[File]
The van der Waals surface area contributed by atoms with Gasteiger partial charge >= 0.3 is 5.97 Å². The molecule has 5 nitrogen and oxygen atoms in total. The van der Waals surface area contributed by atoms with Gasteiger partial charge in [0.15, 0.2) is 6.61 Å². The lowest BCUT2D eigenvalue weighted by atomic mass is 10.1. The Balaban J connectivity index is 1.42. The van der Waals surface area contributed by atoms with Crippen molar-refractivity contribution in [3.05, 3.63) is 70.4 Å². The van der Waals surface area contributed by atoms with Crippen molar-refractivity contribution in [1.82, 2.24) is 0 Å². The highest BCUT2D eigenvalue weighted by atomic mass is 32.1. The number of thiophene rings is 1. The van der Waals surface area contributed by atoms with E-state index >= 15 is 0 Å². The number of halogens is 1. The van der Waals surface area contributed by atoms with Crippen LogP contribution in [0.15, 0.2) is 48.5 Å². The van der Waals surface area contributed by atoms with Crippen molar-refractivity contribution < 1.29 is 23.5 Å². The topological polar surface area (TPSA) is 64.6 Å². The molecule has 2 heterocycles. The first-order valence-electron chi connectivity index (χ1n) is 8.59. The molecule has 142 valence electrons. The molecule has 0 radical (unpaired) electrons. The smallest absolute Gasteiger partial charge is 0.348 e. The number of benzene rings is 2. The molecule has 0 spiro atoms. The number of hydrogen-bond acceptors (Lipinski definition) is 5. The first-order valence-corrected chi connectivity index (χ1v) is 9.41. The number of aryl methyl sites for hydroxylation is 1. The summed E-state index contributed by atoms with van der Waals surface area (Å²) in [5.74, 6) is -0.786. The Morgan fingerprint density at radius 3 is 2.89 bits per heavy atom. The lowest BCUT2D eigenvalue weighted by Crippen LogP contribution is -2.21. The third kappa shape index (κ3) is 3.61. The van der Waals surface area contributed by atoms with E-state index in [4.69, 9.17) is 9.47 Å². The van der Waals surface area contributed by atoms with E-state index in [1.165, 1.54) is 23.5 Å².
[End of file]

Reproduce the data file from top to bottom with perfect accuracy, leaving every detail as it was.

The van der Waals surface area contributed by atoms with Gasteiger partial charge >= 0.3 is 5.97 Å². The molecule has 5 nitrogen and oxygen atoms in total. The van der Waals surface area contributed by atoms with Gasteiger partial charge in [0.15, 0.2) is 6.61 Å². The lowest BCUT2D eigenvalue weighted by atomic mass is 10.1. The Balaban J connectivity index is 1.42. The van der Waals surface area contributed by atoms with Crippen molar-refractivity contribution in [3.05, 3.63) is 70.4 Å². The van der Waals surface area contributed by atoms with Crippen molar-refractivity contribution in [1.82, 2.24) is 0 Å². The highest BCUT2D eigenvalue weighted by atomic mass is 32.1. The number of thiophene rings is 1. The van der Waals surface area contributed by atoms with E-state index >= 15 is 0 Å². The number of halogens is 1. The van der Waals surface area contributed by atoms with Crippen LogP contribution in [0.15, 0.2) is 48.5 Å². The van der Waals surface area contributed by atoms with Crippen molar-refractivity contribution < 1.29 is 23.5 Å². The topological polar surface area (TPSA) is 64.6 Å². The molecule has 2 heterocycles. The first-order valence-electron chi connectivity index (χ1n) is 8.59. The molecule has 142 valence electrons. The molecule has 0 radical (unpaired) electrons. The smallest absolute Gasteiger partial charge is 0.348 e. The number of benzene rings is 2. The molecule has 0 spiro atoms. The number of hydrogen-bond acceptors (Lipinski definition) is 5. The first-order valence-corrected chi connectivity index (χ1v) is 9.41. The number of aryl methyl sites for hydroxylation is 1. The summed E-state index contributed by atoms with van der Waals surface area (Å²) in [5.74, 6) is -0.786. The Morgan fingerprint density at radius 3 is 2.89 bits per heavy atom. The lowest BCUT2D eigenvalue weighted by Crippen LogP contribution is -2.21. The third kappa shape index (κ3) is 3.61. The van der Waals surface area contributed by atoms with E-state index in [4.69, 9.17) is 9.47 Å². The van der Waals surface area contributed by atoms with E-state index in [1.165, 1.54) is 23.5 Å².